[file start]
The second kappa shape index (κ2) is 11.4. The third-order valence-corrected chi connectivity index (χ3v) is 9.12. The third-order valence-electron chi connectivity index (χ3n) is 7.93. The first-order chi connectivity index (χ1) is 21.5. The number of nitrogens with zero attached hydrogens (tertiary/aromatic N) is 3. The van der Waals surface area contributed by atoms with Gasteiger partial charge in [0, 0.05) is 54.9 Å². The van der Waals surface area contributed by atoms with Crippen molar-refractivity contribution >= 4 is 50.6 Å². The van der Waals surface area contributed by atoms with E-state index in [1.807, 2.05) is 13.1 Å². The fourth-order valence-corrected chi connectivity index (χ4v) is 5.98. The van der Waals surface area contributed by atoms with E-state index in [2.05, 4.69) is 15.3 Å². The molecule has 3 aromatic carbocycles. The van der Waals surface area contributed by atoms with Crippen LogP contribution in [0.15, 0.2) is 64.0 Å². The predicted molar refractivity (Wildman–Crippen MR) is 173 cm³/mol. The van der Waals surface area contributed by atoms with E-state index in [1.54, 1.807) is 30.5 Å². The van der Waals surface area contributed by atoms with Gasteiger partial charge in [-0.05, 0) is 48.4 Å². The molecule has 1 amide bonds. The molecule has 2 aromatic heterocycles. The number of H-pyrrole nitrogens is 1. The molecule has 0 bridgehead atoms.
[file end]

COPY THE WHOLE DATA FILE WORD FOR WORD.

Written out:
The second kappa shape index (κ2) is 11.4. The third-order valence-corrected chi connectivity index (χ3v) is 9.12. The third-order valence-electron chi connectivity index (χ3n) is 7.93. The first-order chi connectivity index (χ1) is 21.5. The number of nitrogens with zero attached hydrogens (tertiary/aromatic N) is 3. The van der Waals surface area contributed by atoms with Gasteiger partial charge in [0, 0.05) is 54.9 Å². The van der Waals surface area contributed by atoms with Crippen molar-refractivity contribution >= 4 is 50.6 Å². The van der Waals surface area contributed by atoms with E-state index in [1.807, 2.05) is 13.1 Å². The fourth-order valence-corrected chi connectivity index (χ4v) is 5.98. The van der Waals surface area contributed by atoms with E-state index in [2.05, 4.69) is 15.3 Å². The molecule has 3 aromatic carbocycles. The van der Waals surface area contributed by atoms with Crippen LogP contribution in [0.15, 0.2) is 64.0 Å². The predicted molar refractivity (Wildman–Crippen MR) is 173 cm³/mol. The van der Waals surface area contributed by atoms with E-state index in [1.54, 1.807) is 30.5 Å². The van der Waals surface area contributed by atoms with Gasteiger partial charge in [-0.05, 0) is 48.4 Å². The molecule has 1 amide bonds. The molecule has 2 aromatic heterocycles. The number of H-pyrrole nitrogens is 1. The molecule has 0 bridgehead atoms.